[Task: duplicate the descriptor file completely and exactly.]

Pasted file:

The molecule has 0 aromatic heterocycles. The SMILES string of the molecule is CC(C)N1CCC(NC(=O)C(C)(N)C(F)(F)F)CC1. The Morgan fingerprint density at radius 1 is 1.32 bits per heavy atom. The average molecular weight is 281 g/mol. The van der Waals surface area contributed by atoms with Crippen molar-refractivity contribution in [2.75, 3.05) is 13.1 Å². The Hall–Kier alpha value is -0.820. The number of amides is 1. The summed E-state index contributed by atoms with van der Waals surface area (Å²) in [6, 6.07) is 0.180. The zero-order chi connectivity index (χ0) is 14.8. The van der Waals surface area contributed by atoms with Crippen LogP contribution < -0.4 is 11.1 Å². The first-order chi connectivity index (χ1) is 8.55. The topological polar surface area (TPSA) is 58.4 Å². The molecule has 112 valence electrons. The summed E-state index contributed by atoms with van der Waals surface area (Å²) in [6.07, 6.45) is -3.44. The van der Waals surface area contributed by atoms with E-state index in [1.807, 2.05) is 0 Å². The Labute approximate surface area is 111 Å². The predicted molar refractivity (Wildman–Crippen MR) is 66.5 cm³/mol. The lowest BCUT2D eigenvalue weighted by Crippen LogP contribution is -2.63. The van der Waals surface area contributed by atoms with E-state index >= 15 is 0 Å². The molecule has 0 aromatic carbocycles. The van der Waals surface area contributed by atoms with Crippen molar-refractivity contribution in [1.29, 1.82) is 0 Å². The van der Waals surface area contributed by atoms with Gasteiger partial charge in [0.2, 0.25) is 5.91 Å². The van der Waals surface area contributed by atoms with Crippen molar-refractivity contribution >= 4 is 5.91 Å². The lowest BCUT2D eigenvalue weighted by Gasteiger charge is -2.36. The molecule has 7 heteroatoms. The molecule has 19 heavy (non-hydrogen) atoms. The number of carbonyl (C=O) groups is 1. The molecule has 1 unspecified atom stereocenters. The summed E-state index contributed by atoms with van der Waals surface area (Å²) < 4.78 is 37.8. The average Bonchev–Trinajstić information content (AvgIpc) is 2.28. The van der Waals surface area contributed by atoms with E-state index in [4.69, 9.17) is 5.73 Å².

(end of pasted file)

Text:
The molecule has 0 aromatic heterocycles. The SMILES string of the molecule is CC(C)N1CCC(NC(=O)C(C)(N)C(F)(F)F)CC1. The Morgan fingerprint density at radius 1 is 1.32 bits per heavy atom. The average molecular weight is 281 g/mol. The van der Waals surface area contributed by atoms with Crippen molar-refractivity contribution in [2.75, 3.05) is 13.1 Å². The Hall–Kier alpha value is -0.820. The number of amides is 1. The summed E-state index contributed by atoms with van der Waals surface area (Å²) in [6, 6.07) is 0.180. The zero-order chi connectivity index (χ0) is 14.8. The van der Waals surface area contributed by atoms with Crippen LogP contribution < -0.4 is 11.1 Å². The first-order chi connectivity index (χ1) is 8.55. The topological polar surface area (TPSA) is 58.4 Å². The molecule has 112 valence electrons. The summed E-state index contributed by atoms with van der Waals surface area (Å²) in [6.07, 6.45) is -3.44. The van der Waals surface area contributed by atoms with E-state index in [1.807, 2.05) is 0 Å². The Labute approximate surface area is 111 Å². The predicted molar refractivity (Wildman–Crippen MR) is 66.5 cm³/mol. The lowest BCUT2D eigenvalue weighted by Crippen LogP contribution is -2.63. The van der Waals surface area contributed by atoms with E-state index >= 15 is 0 Å². The molecule has 0 aromatic carbocycles. The van der Waals surface area contributed by atoms with Crippen molar-refractivity contribution in [1.29, 1.82) is 0 Å². The van der Waals surface area contributed by atoms with Gasteiger partial charge in [0.2, 0.25) is 5.91 Å². The van der Waals surface area contributed by atoms with Crippen molar-refractivity contribution >= 4 is 5.91 Å². The lowest BCUT2D eigenvalue weighted by Gasteiger charge is -2.36. The molecule has 7 heteroatoms. The molecule has 19 heavy (non-hydrogen) atoms. The number of carbonyl (C=O) groups is 1. The molecule has 1 unspecified atom stereocenters. The summed E-state index contributed by atoms with van der Waals surface area (Å²) < 4.78 is 37.8. The average Bonchev–Trinajstić information content (AvgIpc) is 2.28. The van der Waals surface area contributed by atoms with E-state index in [4.69, 9.17) is 5.73 Å².